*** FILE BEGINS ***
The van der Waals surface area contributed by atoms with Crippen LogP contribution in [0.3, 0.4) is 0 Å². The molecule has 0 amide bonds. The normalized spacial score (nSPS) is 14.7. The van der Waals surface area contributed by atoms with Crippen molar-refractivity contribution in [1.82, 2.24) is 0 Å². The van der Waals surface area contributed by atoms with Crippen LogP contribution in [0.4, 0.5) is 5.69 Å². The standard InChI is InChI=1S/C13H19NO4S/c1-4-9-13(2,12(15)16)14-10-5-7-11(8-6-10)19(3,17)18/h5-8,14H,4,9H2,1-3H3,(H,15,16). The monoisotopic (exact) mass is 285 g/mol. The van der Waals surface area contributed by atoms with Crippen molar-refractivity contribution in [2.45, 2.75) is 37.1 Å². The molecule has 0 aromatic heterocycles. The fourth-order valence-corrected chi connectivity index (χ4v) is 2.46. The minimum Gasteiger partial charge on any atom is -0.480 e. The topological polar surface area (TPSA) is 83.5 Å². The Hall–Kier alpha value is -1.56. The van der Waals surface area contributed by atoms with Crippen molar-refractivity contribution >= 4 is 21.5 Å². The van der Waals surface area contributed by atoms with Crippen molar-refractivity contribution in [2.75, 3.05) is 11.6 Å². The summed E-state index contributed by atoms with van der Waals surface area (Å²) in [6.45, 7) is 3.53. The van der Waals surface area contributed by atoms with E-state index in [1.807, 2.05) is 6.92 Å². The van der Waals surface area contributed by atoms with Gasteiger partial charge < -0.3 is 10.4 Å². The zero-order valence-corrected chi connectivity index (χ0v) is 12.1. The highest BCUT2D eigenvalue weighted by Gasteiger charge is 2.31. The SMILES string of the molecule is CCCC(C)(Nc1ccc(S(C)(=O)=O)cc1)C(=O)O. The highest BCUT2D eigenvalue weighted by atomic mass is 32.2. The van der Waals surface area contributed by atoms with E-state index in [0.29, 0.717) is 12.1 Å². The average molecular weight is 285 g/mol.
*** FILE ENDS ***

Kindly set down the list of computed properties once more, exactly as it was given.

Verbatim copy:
The van der Waals surface area contributed by atoms with Crippen LogP contribution in [0.3, 0.4) is 0 Å². The molecule has 0 amide bonds. The normalized spacial score (nSPS) is 14.7. The van der Waals surface area contributed by atoms with Crippen molar-refractivity contribution in [1.82, 2.24) is 0 Å². The van der Waals surface area contributed by atoms with Crippen LogP contribution in [0.4, 0.5) is 5.69 Å². The standard InChI is InChI=1S/C13H19NO4S/c1-4-9-13(2,12(15)16)14-10-5-7-11(8-6-10)19(3,17)18/h5-8,14H,4,9H2,1-3H3,(H,15,16). The monoisotopic (exact) mass is 285 g/mol. The van der Waals surface area contributed by atoms with Crippen molar-refractivity contribution in [2.45, 2.75) is 37.1 Å². The molecule has 0 aromatic heterocycles. The fourth-order valence-corrected chi connectivity index (χ4v) is 2.46. The minimum Gasteiger partial charge on any atom is -0.480 e. The topological polar surface area (TPSA) is 83.5 Å². The Hall–Kier alpha value is -1.56. The van der Waals surface area contributed by atoms with Crippen molar-refractivity contribution >= 4 is 21.5 Å². The van der Waals surface area contributed by atoms with Crippen molar-refractivity contribution in [2.75, 3.05) is 11.6 Å². The summed E-state index contributed by atoms with van der Waals surface area (Å²) in [6.45, 7) is 3.53. The van der Waals surface area contributed by atoms with E-state index in [1.807, 2.05) is 6.92 Å². The van der Waals surface area contributed by atoms with Gasteiger partial charge < -0.3 is 10.4 Å². The zero-order valence-corrected chi connectivity index (χ0v) is 12.1. The highest BCUT2D eigenvalue weighted by Gasteiger charge is 2.31. The SMILES string of the molecule is CCCC(C)(Nc1ccc(S(C)(=O)=O)cc1)C(=O)O. The highest BCUT2D eigenvalue weighted by atomic mass is 32.2. The van der Waals surface area contributed by atoms with E-state index in [0.29, 0.717) is 12.1 Å². The average molecular weight is 285 g/mol.